In a similar vein, the Grattan Institute’s recent report, entitled HELP for the future: Fairer Repayment of Student Debt, highlighted in all its hideous glory the escalation in HELP loans and doubtful debts:

ScreenHunter_12301 Mar. 29 07.16
ScreenHunter_193 Apr. 06 10.48

With much of the rise in bad debts coming from the private VET sector, which has been subject to widespread rorting.

The Turnbull Government simply must crack-down hard on the private VET sector, which is riddled with rorting and waste, has produced poor educational outcomes, and blown a huge hole in the Budget.

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Unconventional Economist
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  1. If ALP and LNP are going to give money to the private sector – why not have a wage subsidy like Germany does? And have it for all age groups – not just those aged over 50.

    On the other hand, slashing 457 visas by 99% would force firms to hire Aussies…

    You cannot make this up. On one hand, giving money to the “education” sector and on the other hand flooding AUS with cheap illegal labour so that young Aussies have no chance of getting a job anyway.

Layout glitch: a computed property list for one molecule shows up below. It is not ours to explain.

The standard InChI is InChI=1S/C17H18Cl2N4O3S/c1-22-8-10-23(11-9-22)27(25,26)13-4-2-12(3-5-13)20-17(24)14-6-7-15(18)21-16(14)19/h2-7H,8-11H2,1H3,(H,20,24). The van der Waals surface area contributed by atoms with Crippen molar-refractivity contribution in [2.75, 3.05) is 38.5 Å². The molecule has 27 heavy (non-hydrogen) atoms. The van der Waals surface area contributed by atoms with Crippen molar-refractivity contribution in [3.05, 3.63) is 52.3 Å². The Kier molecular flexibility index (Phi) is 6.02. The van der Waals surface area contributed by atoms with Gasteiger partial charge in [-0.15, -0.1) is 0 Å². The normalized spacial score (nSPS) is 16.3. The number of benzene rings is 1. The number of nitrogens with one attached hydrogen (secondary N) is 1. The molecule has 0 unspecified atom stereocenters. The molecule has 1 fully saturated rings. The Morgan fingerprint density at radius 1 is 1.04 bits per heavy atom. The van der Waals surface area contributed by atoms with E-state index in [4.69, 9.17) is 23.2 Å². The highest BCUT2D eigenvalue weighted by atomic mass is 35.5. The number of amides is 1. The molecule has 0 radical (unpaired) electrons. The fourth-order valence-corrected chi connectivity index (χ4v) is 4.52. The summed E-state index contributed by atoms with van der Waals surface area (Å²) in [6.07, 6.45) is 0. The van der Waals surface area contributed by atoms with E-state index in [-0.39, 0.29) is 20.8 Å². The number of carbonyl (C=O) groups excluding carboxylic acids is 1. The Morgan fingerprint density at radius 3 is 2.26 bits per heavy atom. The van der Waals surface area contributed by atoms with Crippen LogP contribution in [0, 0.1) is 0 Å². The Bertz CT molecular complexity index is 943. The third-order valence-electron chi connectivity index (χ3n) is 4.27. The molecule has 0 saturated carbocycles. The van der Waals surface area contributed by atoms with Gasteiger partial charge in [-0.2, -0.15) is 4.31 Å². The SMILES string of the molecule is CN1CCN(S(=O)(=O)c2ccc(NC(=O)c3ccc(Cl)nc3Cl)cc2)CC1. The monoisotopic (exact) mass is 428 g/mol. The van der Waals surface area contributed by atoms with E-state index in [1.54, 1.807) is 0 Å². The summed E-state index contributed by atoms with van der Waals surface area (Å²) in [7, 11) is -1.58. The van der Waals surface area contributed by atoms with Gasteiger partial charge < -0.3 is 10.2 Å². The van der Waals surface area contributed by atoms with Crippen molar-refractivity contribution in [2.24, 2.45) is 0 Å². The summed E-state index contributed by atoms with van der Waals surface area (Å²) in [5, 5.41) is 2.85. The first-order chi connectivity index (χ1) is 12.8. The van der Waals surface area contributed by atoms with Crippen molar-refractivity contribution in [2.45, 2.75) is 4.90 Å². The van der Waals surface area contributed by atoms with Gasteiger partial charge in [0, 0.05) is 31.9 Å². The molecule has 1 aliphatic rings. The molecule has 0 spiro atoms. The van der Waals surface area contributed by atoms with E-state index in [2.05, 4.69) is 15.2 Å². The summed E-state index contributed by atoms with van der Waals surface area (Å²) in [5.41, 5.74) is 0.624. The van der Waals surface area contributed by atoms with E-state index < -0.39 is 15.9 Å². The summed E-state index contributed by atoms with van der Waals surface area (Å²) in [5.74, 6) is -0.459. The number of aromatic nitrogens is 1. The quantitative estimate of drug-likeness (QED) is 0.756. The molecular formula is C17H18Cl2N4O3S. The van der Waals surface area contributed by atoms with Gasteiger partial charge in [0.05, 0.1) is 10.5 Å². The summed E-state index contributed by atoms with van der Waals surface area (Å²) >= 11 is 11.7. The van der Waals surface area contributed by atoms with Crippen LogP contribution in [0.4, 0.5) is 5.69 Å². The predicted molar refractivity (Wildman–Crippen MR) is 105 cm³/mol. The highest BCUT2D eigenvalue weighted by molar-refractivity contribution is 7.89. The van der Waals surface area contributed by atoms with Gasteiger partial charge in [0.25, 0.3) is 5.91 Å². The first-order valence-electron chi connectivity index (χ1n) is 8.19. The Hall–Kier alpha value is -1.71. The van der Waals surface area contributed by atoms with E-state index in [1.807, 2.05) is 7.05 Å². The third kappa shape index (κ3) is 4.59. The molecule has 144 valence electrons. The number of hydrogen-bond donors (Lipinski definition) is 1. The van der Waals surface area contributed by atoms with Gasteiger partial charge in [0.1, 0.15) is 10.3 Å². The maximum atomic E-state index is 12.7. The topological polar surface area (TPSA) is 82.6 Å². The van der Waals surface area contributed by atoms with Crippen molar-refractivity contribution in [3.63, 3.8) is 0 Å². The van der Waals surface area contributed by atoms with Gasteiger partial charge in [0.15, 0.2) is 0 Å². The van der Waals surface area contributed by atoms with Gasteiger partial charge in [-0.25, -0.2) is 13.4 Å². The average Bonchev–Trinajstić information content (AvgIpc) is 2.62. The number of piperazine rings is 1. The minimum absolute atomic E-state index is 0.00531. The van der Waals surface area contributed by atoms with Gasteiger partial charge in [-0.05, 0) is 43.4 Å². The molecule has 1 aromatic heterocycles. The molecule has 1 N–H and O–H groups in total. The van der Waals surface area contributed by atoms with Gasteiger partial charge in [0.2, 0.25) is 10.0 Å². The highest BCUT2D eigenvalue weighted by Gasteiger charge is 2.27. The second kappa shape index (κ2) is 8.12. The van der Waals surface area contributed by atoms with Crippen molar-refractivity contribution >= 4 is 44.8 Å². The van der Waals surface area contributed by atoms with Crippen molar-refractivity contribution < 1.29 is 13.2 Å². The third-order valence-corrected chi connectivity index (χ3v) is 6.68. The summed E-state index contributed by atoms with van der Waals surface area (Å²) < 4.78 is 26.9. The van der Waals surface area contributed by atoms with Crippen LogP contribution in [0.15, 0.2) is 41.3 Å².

• That is what was running through my mind as well. What a waste of money that could have actually been used to assist others instead of going to a group of shysters. $73,200 per bogus qualification.
      As well as that, did tafe ever cost that much? That is well over $1,000 a week. It is disgusting.

    • drsmithyMEMBER

      If ALP and LNP are going to give money to the private sector – why not have a wage subsidy like Germany does?

      It’s not as well targeted to “people of the right calibre”, and also improves the lives of peons in the process.

      Lose-lose from a Liberal Party perspective.

  2. Politicians make these sort of mistakes repeatedly, yet are never held to account in any meaningful fashion. Of course it is never their own money they are wasting, but many people forget that.

    It wouldn’t be so unforgiveable if they clamped down as soon as the rorts become apparent, but they let them run for ages so that yet another group of sociopathic scumbags make like bandits and set themselves up for life at the expense of the rest of us.

    I’d love to see some genuine accountability required from our politicians, like most of the rest of us are subject to.

    • Ronin8317MEMBER